The Best of Creative Computing Volume 1 (published 1976)

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Is Breaking Into A Timesharing System a Crime? (Cracking, security)

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Is Breaking Into A Timesharing System A Crime?

Is it a crime to practise the art of attempting
to defeat the software security of a time-sharing
computer? There are several cases that we should
consider here: in the first case the user is solely
concerned with demonstrating that the software is
not secure and once he has done this he delights in
revealing the circumstances to his computer centre
(and probably suggests what they should do to
avoid such breaches of security in the future.)
Secondly a user may simply abandon all interest as
soon as he has achieved his object but fails to tell
anyone and fails to keep secure the knowledge that
he has gained. In the third case we consider a user
who deliberately breaks the security of a system so
that he can vandalise data belonging to other users
and finally we must consider the case of the user
who gains illegal access to data for personal gain.

In an educational environment we must consider
these cases in the same way that we might
consider the case of a boy who attempts to defeat
the combination lock on someone else's bicycle.
Any boy who behaves like this is certainly foolish
for his motives are almost certain to be misunderstood
by anyone in authority who catches him.
But we must not make crimes where none exist for
in all probability the motivation is the intellectual
challenge not the thought of subsequent gain. How
then ought we to advise our students on this issue?

It seems to me that we should not attempt to
dissuade our students from practising this art, for
we shall not succeed in stopping all cases only
those that are least harmful to the system. The
student in the first category might well be of
benefit to users generally (although the computer
centre may not think so for undoubtedly he makes
more work for them). The student who commits
acts of vandalism on the other hand is a public
nuisance and will probably be recognised as such
by his colleagues who simply want to use the
system. Admittedly any kind of vandalism can
sometimes be classified as a ”joke". But here the
general rule that, once is folly, twice is a nuisance
and three times is wicked, holds good.

It is going to be counterproductive to take
these so-called jokes too seriously since in all
probability scolding will simply make it seem more
funny. Breaking the security of the system for
material gain in practice is unlikely to happen for it
is difficult to see what a student could hope to gain
by it. Although theoretically a teacher might leave
a confidential examination question on the system,
in practice he would be very unlikely and some
what foolish to do so. There can be very little to be
gained from illegal access to the system since legal
access must and should be so easy so that although
any lack of security in an educational time-sharing
system must worry people, there is probably little
likelihood of any great harm being done provided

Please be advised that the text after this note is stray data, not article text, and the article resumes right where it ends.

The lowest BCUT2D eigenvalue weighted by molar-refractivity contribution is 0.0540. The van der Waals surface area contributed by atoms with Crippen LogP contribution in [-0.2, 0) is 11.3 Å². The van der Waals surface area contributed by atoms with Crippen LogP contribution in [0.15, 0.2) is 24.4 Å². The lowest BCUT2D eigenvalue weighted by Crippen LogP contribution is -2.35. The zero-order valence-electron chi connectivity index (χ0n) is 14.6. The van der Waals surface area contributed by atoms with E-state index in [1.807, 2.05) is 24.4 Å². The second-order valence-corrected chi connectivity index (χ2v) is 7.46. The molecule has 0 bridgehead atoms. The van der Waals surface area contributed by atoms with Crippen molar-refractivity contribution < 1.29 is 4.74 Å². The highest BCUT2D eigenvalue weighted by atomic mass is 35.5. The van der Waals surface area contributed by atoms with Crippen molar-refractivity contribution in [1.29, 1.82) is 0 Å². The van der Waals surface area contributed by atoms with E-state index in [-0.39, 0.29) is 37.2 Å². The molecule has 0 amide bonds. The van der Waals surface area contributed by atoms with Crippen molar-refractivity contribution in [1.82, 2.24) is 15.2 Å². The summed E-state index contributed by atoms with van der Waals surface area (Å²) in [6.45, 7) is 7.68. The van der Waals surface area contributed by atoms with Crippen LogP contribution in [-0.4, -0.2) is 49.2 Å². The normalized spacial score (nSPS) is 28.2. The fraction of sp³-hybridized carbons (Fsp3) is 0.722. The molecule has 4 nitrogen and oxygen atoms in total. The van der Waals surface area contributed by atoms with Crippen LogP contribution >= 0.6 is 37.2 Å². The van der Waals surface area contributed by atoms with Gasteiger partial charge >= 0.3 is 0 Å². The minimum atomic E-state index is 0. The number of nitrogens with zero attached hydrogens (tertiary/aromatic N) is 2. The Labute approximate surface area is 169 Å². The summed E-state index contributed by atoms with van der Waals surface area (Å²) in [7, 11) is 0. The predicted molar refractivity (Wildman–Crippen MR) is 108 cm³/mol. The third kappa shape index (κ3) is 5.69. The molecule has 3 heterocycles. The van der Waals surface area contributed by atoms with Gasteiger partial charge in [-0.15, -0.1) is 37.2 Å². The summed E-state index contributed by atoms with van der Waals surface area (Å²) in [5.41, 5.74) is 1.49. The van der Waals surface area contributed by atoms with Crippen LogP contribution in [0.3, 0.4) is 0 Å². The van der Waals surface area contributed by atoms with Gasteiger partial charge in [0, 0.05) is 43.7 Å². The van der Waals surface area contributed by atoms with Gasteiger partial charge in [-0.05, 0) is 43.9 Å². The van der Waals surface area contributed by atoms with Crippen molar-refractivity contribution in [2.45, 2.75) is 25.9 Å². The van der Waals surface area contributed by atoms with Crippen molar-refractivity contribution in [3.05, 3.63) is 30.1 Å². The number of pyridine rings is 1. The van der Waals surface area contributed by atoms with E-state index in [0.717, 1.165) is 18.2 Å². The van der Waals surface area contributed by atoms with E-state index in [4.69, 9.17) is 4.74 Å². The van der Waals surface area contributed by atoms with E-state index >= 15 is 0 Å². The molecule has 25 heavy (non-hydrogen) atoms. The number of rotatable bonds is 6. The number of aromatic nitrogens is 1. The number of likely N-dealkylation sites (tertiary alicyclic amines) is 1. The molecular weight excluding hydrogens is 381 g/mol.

we keep a sense of proportion.

Of course, it should be impossible for any
student to succeed in breaching the security barrier
and as time passes we shall probably find that it is
virtually impossible to succeed. Is attempting to
defeat the manufacturers security software a waste
of computing resources? That is another matter
entirely and one perhaps we could discuss on a
future occasion. Has anyone any views?

In Hatfield, the Computer Centre at the
Polytechnic is well aware of these problems and,
like many educational services, is short of resources
to cope with them. Maybe they should be protected
from the onslaught of students who always
seem to have a desire to take things to pieces to see
how they work. We talk about teaching the social
implications of computers and perhaps lesson time
spent on this issue and related topics might help to
give students a better appreciation of all the
problems.

W. Tagg

Reprinted with permission from Advisory Unit for Computer Based
Education Bulletin, Hatfield, Hertfordshire, England.

Dear Editor:

As the former Systems Programmer for the Long Island
Regional lnstnictional Computer Services (LIRICS) I am
well aware of the problem of students compromising
software security. (Editorial, Jan-Feb 1975) At LIRICS we
had to deal with all three types of security breachers
described by Mr. Tagg in over 60 school districts.

Students who discovered ways to breach system
security and reported it to me without using it were
thanked. Such students saved many man-hours of blind
searching which would haye been required had a malicious
user discovered the problem.

Students that discovered but did not use or report
problems were ignored since we could not track them down
anyway.

Students who used holes in the software security to
disrupt our operation in any manner were attacked from
two directions. Management attacked with a seek and
destroy type inquiry while software people attacked with
rigged controls and monitoring.

We believe our method of dealing with these students
was successful. I would suggest that educational institutions
encourage experimentation but attack malicious students
with a determined and sneaky software specialist.

Harold R. Berenson
Syosset, New York

"The computer is incredibly fast, accurate, and stupid. Man is unbelievably
slow, inaccurate, and brilliant. The marriage of the two is a force beyond
calculation."

Leo Cherne

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